Museums seen as soft target

There has been a significant increase in thefts from museums and galleries this year
Profile image for Geraldine Kendall Adams
Geraldine Kendall Adams
Theft from museums and galleries is not a new phenomenon, but after several years of falling crime levels at UK institutions, thanks largely to improved security, a recent spate of high-profile burglaries has put the sector on maximum alert.

As Museums Journal reported last month, thieves have so far this year made off with artefacts from the Yorkshire Museum, Norwich Castle Museum & Art Gallery, and the Ulster Folk and Transport Museum. The £750,000 Wenlok Jug was stolen from Stockwood Discovery Centre in May.

These burglaries come in addition to the widely reported heists of Chinese objects from Durham University’s Oriental Museum and the Fitzwilliam Museum in Cambridge, as well as an attempted raid on the Museum of East Asian Art in Bath.

Museums across Europe have been advised to remove all rhino horns from display after a series of smash-and-grab raids, while the theft of metal has also been on the rise. Several valuable pieces of public art, including a £500,000 Hepworth sculpture, are believed to have been stolen by scrap metal thieves.

Arts Council England (ACE) is reluctant to point to any trends just yet, and with few up-to-date statistics available, it is difficult to say whether there has been a general rise in museum and art-related crime, or just a spike in the number of high-profile cases.

Internationally, art and antiquity theft is estimated to be worth £3.8bn – twice what it was a decade ago. Such objects are seen as a safe haven for legitimate investors during times of economic uncertainty, and this demand is also fuelling black-market prices.

Booming economies in other parts of the world are also having an impact. Commentators believe that the targeting of Chinese objects is related to oriental antiquities selling for record prices on the international market.

In April, a 900-year-old bowl from the Song dynasty was sold for a record £16.8m in Hong Kong. According to one curator of Chinese objects, media coverage of the rocketing prices of such artefacts, which tend to be small and easily portable, has made thieves pay particular attention to them. “The highly inflated valuations of the objects stolen doesn’t help the situation either,” added the curator.

The price of rhino horn has been outstripping gold on the international market for some time, owing to its use in east Asia as a cure for cancer. John Minary, a museum security consultant and former detective, says the growth of China’s middle-classes means demand is unlikely to slow in the near future.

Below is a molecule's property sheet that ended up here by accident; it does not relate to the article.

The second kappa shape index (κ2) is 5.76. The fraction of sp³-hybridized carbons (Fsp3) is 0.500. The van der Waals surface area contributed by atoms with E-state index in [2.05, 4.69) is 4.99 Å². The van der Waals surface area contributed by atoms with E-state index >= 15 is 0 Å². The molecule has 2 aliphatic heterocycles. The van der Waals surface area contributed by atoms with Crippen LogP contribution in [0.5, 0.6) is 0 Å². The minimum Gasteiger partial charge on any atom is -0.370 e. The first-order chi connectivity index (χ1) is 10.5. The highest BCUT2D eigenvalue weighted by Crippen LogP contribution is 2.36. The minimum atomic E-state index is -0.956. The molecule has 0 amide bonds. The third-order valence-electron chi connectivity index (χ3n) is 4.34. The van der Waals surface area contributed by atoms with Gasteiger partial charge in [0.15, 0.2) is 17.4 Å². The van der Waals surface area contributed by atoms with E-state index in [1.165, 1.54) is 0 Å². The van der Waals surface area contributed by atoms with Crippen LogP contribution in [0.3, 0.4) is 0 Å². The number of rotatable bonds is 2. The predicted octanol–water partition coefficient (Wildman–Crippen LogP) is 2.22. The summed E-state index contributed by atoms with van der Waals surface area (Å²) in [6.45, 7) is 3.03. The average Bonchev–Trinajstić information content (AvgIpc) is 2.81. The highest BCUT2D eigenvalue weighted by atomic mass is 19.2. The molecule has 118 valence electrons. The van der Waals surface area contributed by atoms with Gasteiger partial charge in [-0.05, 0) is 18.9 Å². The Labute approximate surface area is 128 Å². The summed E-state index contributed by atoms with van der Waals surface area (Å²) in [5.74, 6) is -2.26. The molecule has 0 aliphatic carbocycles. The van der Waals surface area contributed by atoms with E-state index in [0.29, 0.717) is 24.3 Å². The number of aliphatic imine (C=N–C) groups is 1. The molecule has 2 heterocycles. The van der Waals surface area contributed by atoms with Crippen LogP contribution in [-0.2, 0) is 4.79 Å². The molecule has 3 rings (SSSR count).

Crime wave

Cultural institutions in many areas of the UK have reported increases in other types of crime. Out of 13 museums surveyed by Museums Journal, four reported a discernible increase in crime and anti-social behaviour since the economic downturn (see chart), with all of those citing incidents of metal theft.

Metal thefts from London museums were 12 times higher in 2011 than in 2006, according to figures from the London Metropolitan Police.

A key factor linking all these crimes, says Minary, is the view among criminals that museums are soft targets with high rewards. He says organised gangs that would once have set their sights on banks or cash-in-transit vans have turned their attention to less-protected institutions.

Museums and galleries have always been faced with the problem that rather than locking valuables away in impenetrable vaults, they have an obligation to provide public access, particularly to high-profile items.

The theft of the Wenlok Jug from a high-tech security case shows that even the most advanced anti-theft measures can be relatively easy for thieves to overcome.

Complacent attitude

Although several museums responding to Museums Journal said they were prioritising security, Minary believes that many institutions remain complacent and need to embed protective measures more thoroughly across their organisation.

This includes training staff at all levels to spot suspicious behaviour, such as visitors examining windows or walking against the normal foot-flow, and investing in CCTV with longer recording periods.

Unfortunately, several museums are being restricted in the actions they can take because of budget cuts.

The director of one major museum service said: “We are losing front-of-house security staff and having our budgets reduced for buildings maintenance and electronic security, all as a direct result of budget cuts.”

ACE offers advice to museums, galleries and archives with security concerns. Contact

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